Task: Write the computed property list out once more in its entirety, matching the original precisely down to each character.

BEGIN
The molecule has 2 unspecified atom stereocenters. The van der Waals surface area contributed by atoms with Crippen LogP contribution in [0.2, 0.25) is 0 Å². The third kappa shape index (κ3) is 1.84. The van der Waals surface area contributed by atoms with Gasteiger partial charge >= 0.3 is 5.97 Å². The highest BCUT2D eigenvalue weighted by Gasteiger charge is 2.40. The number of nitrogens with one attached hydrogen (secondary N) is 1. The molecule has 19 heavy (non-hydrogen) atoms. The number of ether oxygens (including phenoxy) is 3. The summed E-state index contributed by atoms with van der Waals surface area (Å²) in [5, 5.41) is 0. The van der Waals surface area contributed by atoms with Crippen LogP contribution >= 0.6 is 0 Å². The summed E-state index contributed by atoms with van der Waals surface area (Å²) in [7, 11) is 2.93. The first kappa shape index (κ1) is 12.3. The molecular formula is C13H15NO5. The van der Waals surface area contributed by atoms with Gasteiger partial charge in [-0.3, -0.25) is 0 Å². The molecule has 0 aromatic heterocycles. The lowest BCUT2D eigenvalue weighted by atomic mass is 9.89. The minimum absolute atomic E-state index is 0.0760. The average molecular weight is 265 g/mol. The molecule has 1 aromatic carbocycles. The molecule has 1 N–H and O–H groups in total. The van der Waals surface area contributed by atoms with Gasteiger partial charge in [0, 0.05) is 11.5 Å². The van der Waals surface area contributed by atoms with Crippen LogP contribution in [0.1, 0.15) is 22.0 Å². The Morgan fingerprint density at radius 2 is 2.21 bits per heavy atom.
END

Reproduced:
The molecule has 2 unspecified atom stereocenters. The van der Waals surface area contributed by atoms with Crippen LogP contribution in [0.2, 0.25) is 0 Å². The third kappa shape index (κ3) is 1.84. The van der Waals surface area contributed by atoms with Gasteiger partial charge >= 0.3 is 5.97 Å². The highest BCUT2D eigenvalue weighted by Gasteiger charge is 2.40. The number of nitrogens with one attached hydrogen (secondary N) is 1. The molecule has 19 heavy (non-hydrogen) atoms. The number of ether oxygens (including phenoxy) is 3. The summed E-state index contributed by atoms with van der Waals surface area (Å²) in [5, 5.41) is 0. The van der Waals surface area contributed by atoms with Crippen LogP contribution >= 0.6 is 0 Å². The summed E-state index contributed by atoms with van der Waals surface area (Å²) in [7, 11) is 2.93. The first kappa shape index (κ1) is 12.3. The molecular formula is C13H15NO5. The van der Waals surface area contributed by atoms with Gasteiger partial charge in [-0.3, -0.25) is 0 Å². The molecule has 0 aromatic heterocycles. The lowest BCUT2D eigenvalue weighted by atomic mass is 9.89. The minimum absolute atomic E-state index is 0.0760. The average molecular weight is 265 g/mol. The molecule has 1 aromatic carbocycles. The molecule has 1 N–H and O–H groups in total. The van der Waals surface area contributed by atoms with Gasteiger partial charge in [0, 0.05) is 11.5 Å². The van der Waals surface area contributed by atoms with Crippen LogP contribution in [0.1, 0.15) is 22.0 Å². The Morgan fingerprint density at radius 2 is 2.21 bits per heavy atom.